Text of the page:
Majority of universities have fewer than 5 per cent of poor white students
A MAJORITY of universities in Britain admit fewer than 5 per cent of poor white students, a report has found.
According to the National Education Opportunities Network (Neon), young white people receiving free school meals are the least likely of any group to enter higher education, next to those from Gypsy/Roma backgrounds.
If all universities could admit at least 5 per cent white students from low participation neighbourhoods (LPN), there would be nearly 10,000 more students in higher education.
Neon analysis suggests that currently 54 per cent of institutions meet this quota.
Students from LPNs are more likely to be taking higher education courses in further education colleges, Neon said.
The study also found that fewer than 20 per cent of universities have targets for admitting white working-class students.
But it also showed that more than 90 per cent are trying to increase higher participation for these learners.
Dr Graeme Atherton, director of Neon and co-author of the report, said: "This report shows that, while there is some innovative work being undertaken in the HE sector to address the low levels of participation of this group of students, big variability exists in their chances of participating in HE across providers.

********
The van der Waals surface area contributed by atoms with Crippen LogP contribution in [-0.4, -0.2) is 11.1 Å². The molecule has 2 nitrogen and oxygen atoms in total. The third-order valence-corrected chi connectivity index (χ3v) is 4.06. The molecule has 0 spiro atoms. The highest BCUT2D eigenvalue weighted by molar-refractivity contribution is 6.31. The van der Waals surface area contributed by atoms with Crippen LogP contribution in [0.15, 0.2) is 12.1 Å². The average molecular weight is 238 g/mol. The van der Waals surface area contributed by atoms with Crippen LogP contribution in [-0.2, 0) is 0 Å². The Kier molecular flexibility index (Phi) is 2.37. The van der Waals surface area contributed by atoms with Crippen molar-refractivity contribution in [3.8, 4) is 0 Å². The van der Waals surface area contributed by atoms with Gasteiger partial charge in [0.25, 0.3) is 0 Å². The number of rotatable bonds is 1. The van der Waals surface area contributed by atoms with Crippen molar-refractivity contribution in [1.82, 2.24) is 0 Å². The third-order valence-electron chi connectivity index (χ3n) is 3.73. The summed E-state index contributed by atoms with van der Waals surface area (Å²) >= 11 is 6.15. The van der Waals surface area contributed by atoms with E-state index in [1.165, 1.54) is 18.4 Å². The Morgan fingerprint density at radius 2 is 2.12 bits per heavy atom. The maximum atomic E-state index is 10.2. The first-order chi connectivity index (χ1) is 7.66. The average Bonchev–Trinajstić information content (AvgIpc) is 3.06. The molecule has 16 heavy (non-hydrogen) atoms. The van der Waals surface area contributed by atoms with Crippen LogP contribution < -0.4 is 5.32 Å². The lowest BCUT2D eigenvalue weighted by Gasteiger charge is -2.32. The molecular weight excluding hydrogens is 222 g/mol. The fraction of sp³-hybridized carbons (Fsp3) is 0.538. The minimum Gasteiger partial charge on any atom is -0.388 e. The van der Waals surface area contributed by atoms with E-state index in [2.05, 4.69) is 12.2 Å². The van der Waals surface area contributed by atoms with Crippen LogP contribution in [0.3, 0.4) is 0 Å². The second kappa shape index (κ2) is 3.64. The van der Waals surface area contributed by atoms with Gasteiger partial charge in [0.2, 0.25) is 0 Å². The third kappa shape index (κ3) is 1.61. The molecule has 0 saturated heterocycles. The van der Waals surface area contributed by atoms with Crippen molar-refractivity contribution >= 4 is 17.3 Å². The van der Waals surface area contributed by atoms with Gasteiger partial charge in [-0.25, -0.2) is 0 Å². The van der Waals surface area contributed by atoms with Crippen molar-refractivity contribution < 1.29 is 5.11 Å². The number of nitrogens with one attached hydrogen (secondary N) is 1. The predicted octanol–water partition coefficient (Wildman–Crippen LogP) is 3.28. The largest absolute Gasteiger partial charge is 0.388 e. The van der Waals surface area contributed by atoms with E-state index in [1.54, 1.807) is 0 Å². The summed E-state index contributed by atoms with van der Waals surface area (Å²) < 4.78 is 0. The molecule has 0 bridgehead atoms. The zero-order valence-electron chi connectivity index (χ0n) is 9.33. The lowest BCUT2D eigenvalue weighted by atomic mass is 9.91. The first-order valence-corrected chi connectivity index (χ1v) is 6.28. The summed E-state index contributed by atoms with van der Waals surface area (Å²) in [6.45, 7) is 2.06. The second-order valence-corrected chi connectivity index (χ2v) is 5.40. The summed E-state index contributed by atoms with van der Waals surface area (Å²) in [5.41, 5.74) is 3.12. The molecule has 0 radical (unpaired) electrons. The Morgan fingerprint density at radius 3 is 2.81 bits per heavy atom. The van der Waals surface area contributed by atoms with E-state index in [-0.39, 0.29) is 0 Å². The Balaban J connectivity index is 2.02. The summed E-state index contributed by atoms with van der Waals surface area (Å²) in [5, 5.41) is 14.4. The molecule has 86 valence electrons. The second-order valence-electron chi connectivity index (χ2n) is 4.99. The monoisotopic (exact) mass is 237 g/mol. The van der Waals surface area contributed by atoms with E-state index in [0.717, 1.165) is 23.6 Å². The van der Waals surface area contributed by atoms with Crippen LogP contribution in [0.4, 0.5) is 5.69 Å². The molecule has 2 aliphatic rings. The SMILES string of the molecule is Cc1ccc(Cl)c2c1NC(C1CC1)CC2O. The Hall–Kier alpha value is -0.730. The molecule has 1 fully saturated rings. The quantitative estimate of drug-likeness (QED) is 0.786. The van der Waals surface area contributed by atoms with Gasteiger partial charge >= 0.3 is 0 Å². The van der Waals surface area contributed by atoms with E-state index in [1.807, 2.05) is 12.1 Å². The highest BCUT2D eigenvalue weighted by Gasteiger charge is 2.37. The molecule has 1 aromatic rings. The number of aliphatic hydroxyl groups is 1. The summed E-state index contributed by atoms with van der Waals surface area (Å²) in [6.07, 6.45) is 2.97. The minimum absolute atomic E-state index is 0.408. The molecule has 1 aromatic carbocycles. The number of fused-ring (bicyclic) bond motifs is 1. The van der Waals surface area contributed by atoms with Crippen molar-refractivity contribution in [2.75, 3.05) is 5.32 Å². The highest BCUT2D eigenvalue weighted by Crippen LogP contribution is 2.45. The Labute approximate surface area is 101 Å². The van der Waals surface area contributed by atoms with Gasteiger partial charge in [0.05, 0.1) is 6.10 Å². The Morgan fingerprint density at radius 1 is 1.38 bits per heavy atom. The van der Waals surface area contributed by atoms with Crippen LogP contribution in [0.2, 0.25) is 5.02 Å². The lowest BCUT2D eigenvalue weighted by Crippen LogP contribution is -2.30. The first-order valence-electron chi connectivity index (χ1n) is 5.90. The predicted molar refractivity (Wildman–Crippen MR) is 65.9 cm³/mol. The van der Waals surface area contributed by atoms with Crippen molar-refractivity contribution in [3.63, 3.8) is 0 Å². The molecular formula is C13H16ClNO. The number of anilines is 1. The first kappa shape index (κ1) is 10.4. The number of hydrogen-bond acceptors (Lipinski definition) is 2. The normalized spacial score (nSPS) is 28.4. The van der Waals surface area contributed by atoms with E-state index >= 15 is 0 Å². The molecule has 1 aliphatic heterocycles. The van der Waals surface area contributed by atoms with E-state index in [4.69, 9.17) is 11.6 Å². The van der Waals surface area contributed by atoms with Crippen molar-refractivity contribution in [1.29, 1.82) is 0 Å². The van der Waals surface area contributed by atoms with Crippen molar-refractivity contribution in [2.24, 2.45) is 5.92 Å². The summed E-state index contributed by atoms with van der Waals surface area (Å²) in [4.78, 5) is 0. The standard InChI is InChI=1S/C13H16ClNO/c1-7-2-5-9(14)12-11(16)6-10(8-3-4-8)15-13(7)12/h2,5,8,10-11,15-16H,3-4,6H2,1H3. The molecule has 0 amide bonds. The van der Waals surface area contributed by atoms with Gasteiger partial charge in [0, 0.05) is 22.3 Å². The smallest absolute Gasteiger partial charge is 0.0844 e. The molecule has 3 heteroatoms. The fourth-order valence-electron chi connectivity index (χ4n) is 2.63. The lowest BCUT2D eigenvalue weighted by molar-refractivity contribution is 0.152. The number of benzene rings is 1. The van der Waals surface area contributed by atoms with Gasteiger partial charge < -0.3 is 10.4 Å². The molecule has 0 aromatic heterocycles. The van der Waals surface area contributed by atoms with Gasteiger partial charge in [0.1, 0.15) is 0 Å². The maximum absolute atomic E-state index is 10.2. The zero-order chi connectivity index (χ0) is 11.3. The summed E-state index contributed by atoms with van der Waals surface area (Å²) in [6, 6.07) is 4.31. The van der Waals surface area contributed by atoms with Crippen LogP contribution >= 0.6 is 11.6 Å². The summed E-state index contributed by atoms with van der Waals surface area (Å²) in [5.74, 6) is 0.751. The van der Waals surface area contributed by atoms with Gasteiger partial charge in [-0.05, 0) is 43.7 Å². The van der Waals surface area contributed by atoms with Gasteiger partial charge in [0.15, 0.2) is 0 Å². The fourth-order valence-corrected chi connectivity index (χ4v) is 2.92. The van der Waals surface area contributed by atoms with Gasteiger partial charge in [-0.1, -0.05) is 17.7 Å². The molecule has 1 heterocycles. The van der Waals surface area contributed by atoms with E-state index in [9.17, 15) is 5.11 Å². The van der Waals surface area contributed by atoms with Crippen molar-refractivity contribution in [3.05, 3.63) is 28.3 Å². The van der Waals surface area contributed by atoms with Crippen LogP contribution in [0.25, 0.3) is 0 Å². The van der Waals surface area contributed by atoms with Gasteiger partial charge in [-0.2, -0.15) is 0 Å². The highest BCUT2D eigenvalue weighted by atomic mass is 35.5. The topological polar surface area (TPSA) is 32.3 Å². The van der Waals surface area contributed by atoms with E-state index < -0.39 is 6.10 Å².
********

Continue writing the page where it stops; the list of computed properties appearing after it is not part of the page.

"We need to know more about why this variability exists and do more to eliminate it."
The authors of the report - Working Class Heroes - make several recommendations.
These include setting specific targets for poor white students entering higher education, and redefining widening participation target groups.
The research produced by Neon draws on Ucas data from 2016/17, a survey of more than 50 higher education providers looking at the work they are undertaking with this group of learners, and also examines Access and Participation Plans for more than 120 institutions.
A spokeswoman for Universities UK said: "Universities are committed to widening access to higher education and ensuring the success of all their students, regardless of their background.
"Eighteen-year-olds from the most disadvantaged areas in England are more likely to go to university than ever before, but we know that a number of challenges and disparities remain between different groups.
"We are supporting universities in their efforts to build on work that has increased the number of students from diverse backgrounds in recent years."
UK Education Secretary Damian Hinds said: "Whilst it's right that we celebrate the record rates of 18-year-olds from disadvantaged backgrounds going to university, there is clearly more to do to make sure everyone who has the talent and potential can thrive in higher education.
"White British disadvantaged boys are the least likely of any large ethnic group to go to university. We need to ask ourselves why that is and challenge government, universities and the wider system on it.
"Universities need to look at the data, including dropout rates, outreach activity and admissions policies to make sure they are improving their access and successful participation."